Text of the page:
9.BISTRO; classic French dishes to cook and enjoy at home (Ryland Peters and Small, 2010, 2020, 160 pages, ISBN 978-1-78879-282-0 $19.95 hardbound) is by Laura Washburn, who translates French cookbooks into English and tests recipes, as well as writing cookbooks. It was originally published in hard covers in 2003 (as Bistro) and in 2005 (as French Desserts), and then again in 2010 as The French Country Table. Here are the classic recipes for French onion soup, tians from Provence, soupe au pistou, goat cheese tart, Belgian endive salad, pork in cider, cassoulet, and the like. For desserts, there are tarte tatin, soufflé, clafouti, tarte au citron, napoleons, oeufs a la neige, mousse, and parfaits. These are all part of the 60 uncomplicated home cooked recipes. Everything is relatively easy to make if you apply yourself. Good sharp photography, as always from Ryland. The book could have been improved if it also used more metric in the recipes, or at least had a metric conversion chart. Quality/price rating: 89
10.CINNAMON, SPICE & WARM APPLE PIE; over 65 comforting baked fruit desserts (Ryland Peters and Small, 2010, 2013, 2020, 160 pages, ISBN 978-1-78879-276-9 $19.95 hardbound) was originally published in 2010 as a collection of recipes from the RPS stable of food writers. It has been updated to include 34 preps from Maxine Clark, 20 from Ross Dobson, and 14 from Laura Washburn. Five other writers contributed the rest. Baked fruit desserts embrace crumbles, streusels, cobblers, bettys, crisps, clafoutis, slumps, puddings, pies, tarts, tartlets, strudels, dappys, pandowdys, and some cakes. No mention of grunts or buckles in this book, nor the dump, the grump, or the sonker – or the dumpling. [there's probably more names] Many dishes can be mixed and matched with different fruits. The book could have been improved if it also used metric in the recipes, or at least had a metric conversion chart. Quality/price rating: 89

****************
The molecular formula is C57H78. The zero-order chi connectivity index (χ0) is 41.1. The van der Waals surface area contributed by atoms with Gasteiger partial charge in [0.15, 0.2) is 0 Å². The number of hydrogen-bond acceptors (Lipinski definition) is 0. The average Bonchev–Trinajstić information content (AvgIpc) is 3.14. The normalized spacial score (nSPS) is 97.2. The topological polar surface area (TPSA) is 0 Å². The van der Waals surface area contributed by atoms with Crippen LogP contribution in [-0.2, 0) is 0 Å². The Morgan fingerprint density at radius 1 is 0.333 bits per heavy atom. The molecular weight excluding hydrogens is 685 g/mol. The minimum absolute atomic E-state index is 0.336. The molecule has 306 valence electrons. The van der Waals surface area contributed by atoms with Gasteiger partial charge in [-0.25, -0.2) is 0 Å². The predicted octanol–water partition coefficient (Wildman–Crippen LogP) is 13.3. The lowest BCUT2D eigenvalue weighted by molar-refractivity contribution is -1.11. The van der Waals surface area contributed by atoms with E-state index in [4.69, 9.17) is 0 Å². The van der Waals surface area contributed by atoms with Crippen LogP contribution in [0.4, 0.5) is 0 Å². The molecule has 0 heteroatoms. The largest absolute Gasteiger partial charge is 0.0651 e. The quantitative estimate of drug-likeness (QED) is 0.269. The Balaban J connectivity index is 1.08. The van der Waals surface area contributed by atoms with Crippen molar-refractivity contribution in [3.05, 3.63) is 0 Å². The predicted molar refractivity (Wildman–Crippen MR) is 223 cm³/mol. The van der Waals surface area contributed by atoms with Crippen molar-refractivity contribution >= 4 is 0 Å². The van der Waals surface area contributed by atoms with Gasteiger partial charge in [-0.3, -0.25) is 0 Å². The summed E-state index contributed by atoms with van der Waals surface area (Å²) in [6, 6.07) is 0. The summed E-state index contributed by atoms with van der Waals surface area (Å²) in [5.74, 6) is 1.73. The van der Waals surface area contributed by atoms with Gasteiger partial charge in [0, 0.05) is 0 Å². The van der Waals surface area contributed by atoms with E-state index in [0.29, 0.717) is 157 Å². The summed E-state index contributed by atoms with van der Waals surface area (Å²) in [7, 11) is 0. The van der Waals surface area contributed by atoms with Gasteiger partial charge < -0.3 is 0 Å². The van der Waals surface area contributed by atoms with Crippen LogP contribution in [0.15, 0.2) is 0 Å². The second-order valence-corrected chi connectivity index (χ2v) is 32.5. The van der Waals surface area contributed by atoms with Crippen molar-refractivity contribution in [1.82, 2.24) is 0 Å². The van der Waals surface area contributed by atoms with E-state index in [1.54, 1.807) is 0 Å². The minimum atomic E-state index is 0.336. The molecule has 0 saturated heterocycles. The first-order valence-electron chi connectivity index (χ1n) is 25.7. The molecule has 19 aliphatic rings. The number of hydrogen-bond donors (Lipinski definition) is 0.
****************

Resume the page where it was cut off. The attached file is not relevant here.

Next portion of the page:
11.NATURAL WINE; in introduction to organic and biodynamic wines made naturally. 3rd ed. (Cico Books, 2014, 2020, 224 pages, ISBN 978-1-78249-100-2, $27.99 US hard covers) is by Isabelle Legeron, the first French woman to become a Master of Wine. She runs the RAW Natural Wine Festival in London, and consults with restaurants and promotes "natural" wine. There is still a large argument raging in the wine world over what is a natural wine. Some believe that it should be applied only to organic and biodynamic farms; others think it should also mean "sustainable" or "green", etc. The key would simply be to get rid of the word "natural" and just have "organic or "biodynamic" and "sustainable". It is only the organic and biodynamic wines that appear to be legally certifiable. There are no controls over the rest of the "natural" wording on the label. Indeed, some organic wineries just press organic grapes and then use regular winemaking techniques. They can still call their wines organic. I know of many farms who use the term "natural" to reflect their organic practices, because they just do not have the money nor the wait time to apply for certification. Legeron offered one of the first books meant for the general reader to cover O & B wines. In general, wine is a process, but it is also an industry. Wineries try to be consistent from year to year because they have a product to sell. The weather determines many of the "corrections" the winemaker needs to take, such as more acid, earlier/later picking, more sugar, more irrigation, etc. A natural O & B winery rolls with the punches and produces wine "as is". The author takes us through the year and discusses wine faults, stability, health issues, taste, fermentation, sulphites, and a load of contentious issues. She's assisted from time to time by other writers such as Nicolas Joly, Tony Coturri, and 11 others. She gives notes on many wines, sorted by types (bubbly, red, white, orange [this is an addition from the previous editions], rose, sweet, and even co-ferments). Not surprisingly, France has the most listings, followed by Italy: these are the two leaders by production. Quebec in Canada has two mentions, one an orange wine made from seyval blanc and the other a chardonnay. Other additional sections cover a glossary, lists of associations and wine fairs, restaurants and stores for the US and UK, and a bibliography Some interesting or unusual facts: "soils harbor 80 percent of the world's biomass. Earthworms alone, for